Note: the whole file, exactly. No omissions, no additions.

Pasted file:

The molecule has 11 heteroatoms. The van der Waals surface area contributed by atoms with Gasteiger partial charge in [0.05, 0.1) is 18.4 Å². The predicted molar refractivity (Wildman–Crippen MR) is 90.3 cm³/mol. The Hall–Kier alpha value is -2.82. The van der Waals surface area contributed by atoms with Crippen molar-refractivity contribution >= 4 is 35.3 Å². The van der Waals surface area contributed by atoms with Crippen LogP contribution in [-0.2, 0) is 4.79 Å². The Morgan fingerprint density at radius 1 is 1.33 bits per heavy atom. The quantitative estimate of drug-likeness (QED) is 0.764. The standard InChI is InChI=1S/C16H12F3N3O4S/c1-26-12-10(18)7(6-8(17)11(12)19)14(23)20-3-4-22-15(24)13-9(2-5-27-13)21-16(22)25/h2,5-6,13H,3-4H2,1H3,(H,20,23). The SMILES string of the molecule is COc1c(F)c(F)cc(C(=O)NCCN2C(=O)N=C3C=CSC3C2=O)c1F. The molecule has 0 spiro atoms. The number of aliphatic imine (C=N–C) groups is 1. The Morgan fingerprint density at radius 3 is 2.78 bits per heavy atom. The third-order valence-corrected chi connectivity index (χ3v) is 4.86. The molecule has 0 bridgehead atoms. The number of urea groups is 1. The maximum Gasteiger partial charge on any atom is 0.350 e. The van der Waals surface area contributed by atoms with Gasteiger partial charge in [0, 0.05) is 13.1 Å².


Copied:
The molecule has 11 heteroatoms. The van der Waals surface area contributed by atoms with Gasteiger partial charge in [0.05, 0.1) is 18.4 Å². The predicted molar refractivity (Wildman–Crippen MR) is 90.3 cm³/mol. The Hall–Kier alpha value is -2.82. The van der Waals surface area contributed by atoms with Crippen molar-refractivity contribution >= 4 is 35.3 Å². The van der Waals surface area contributed by atoms with Crippen LogP contribution in [-0.2, 0) is 4.79 Å². The Morgan fingerprint density at radius 1 is 1.33 bits per heavy atom. The quantitative estimate of drug-likeness (QED) is 0.764. The standard InChI is InChI=1S/C16H12F3N3O4S/c1-26-12-10(18)7(6-8(17)11(12)19)14(23)20-3-4-22-15(24)13-9(2-5-27-13)21-16(22)25/h2,5-6,13H,3-4H2,1H3,(H,20,23). The SMILES string of the molecule is COc1c(F)c(F)cc(C(=O)NCCN2C(=O)N=C3C=CSC3C2=O)c1F. The molecule has 0 spiro atoms. The number of aliphatic imine (C=N–C) groups is 1. The Morgan fingerprint density at radius 3 is 2.78 bits per heavy atom. The third-order valence-corrected chi connectivity index (χ3v) is 4.86. The molecule has 0 bridgehead atoms. The number of urea groups is 1. The maximum Gasteiger partial charge on any atom is 0.350 e. The van der Waals surface area contributed by atoms with Gasteiger partial charge in [0, 0.05) is 13.1 Å².